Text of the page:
VSM: 1 day basic carbine class.
February 19th 2011
Instructor: Joe Barnsfather
Range: Knob Creek
Total in attendance: 8 + Mr. Barnsfather
Before I get into anything else I must say this. WHAT A DAY FOR A CLASS. After all the other classes where it has been either 5 or 105 Degrees, it was nice to attend a class where the weather was nice.
Alright enough of that.
This class was different from the others I have attended for a couple of reasons. First off the class size was much smaller. Instead of 12-13 people we only had 8. It allowed for a different dynamic and a more personalized feel.
Most of the people attending were professionals. Of the 8 in attendance i believe 4 were local police and 2 were military. I was very interested to see what impact their previous training would have on the class and how they learned. But I will get to that later.
Gear was also very interesting to me. I am used to seeing some pretty tricked out carbines in these classes. This class however had a number of very basic carbines. I think only about half of us had RDS optics of any type. And weapons were a mix ranging from Noveske all the way down to Doublestar.
This was not a high round count class so no weapon really got strained. There was only 1 (unplanned) malfunction and it was while we were zeoring. One gentleman was using some suspect reloads and the weapon locked up tight. It was a great chance for us all to see how to mortar an AR.
In the morning we started off with the normal safety briefing. Which consisted of the basic rules and a good dose of common sense. We would be working with hot guns the entire day and pointing them at someone else with our finger on the bang switch would be bad. Simple enough!
We moved to sighting in our weapons at this point. We went prone at 50 yards and used 10 shot groups (not 3 shot zumbo groups) get out Zero. This was when things started to go sideways for me! I used this weapons a month ago at the last class. It was Zeroes perfectly. Nothing has chanced. It hasn't been moved, it hasn't been bumped, It has just ridden around in my car with me. However I was about 3 inches low and 1 inch left.
Honestly I am still at a loss as to why I was so far off. Opinions?
After everyone was Zeroed, we moved on to weapon manipulations. Even with a more experienced class roster, Mr Barsfather went over the basics. I think we all appreciate how thorough he is in covering these topics. Everyone, no matter how skilled can always use a refresher.
Our first real shooting was slow and to the point. Single shots, followed by very short strings. A lot of emphasis was put on the following:
- Proper weapon manipulation
- Scanning out our zone after firing
I will be honest I have trouble with remembering to do a search and assess after every engagement. This is BAD. I know it is. And I am sure it is one reason we do this exact drill.
I won't cover every step but from here we moved on to add more steps. Reloads, etc. And it is amazing how adding even a minor step to the process can make you forget other things. A few of us had issues with accuracy or remember to scan out our area when another step was thrown in. As the day progressed we all did much better but started out a little rough.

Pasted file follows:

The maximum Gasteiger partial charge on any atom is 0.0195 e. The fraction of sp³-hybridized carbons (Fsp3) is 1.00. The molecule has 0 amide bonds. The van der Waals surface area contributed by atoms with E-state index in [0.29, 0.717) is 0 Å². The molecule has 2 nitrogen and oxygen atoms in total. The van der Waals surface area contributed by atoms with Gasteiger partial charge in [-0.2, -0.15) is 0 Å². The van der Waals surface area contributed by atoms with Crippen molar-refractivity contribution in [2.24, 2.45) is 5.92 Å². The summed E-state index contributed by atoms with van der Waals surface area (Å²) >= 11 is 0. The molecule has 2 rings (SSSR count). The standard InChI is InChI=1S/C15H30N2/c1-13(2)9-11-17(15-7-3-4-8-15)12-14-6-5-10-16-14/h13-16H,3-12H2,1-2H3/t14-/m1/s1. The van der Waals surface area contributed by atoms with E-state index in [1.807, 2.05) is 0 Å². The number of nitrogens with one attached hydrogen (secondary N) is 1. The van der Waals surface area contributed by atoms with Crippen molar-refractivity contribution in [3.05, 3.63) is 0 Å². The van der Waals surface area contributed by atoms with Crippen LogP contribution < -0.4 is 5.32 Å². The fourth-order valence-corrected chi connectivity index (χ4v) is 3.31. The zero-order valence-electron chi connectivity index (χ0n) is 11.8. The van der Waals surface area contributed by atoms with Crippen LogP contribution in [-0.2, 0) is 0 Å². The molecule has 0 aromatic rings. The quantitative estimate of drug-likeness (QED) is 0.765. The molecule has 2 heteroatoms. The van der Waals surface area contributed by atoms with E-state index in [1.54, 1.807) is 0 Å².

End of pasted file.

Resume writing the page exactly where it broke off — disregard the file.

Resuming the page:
As always my favorite drills were malfunction clearance and Battlefield pickup.
Malfunction clearance drills always make me feel like I should at least be buying my rifle dinner before we start. I somehow always manage to screw mine up worse than everyone else. Misfeeds are no a huge deal but there is nothing worse than that sound the gun makes when you send the bolt home with two rounds in there during a double-feed drill.
As someone who shall remain unnamed said. It is like a bad porn when you see that!
A couple of the guys with military experience seemed to want to fall back on the S.P.O.R.T.S. drill. However the way we were taught is faster and seems much more efficient and they quickly were able to transition over.
We did a number of other drills including the ever popular 1-5 drill and my personal favorite, The Test.
The class as a whole performed well I thought. None of us were perfect shooters. But none of us expected to be.
I would even go as far as to say that to 99% of the people out there, every person in attendance to this class was an excellent shooter. But we are not there to be an excellent shooter to 99% of the people out there. We are there to be an excellent shooter by OUR standards. And our standards are a lot higher than what everyone else would expect from us.
As always it was an honor and a privilege to learn from Mr. Barnsfather. He is a man of character and an amazing shooter that we should all aim to emulate. Mr. Vickers choose very well in selecting him as an instructor.
After the class he spoke to me and told me he felt my shooting was really improving but that I still had a long way to go. He expects me to shoot some good clean targets from here on out. I took it as a compliment of the highest order and a challenge I intend to meet.
Photos to come soon guys!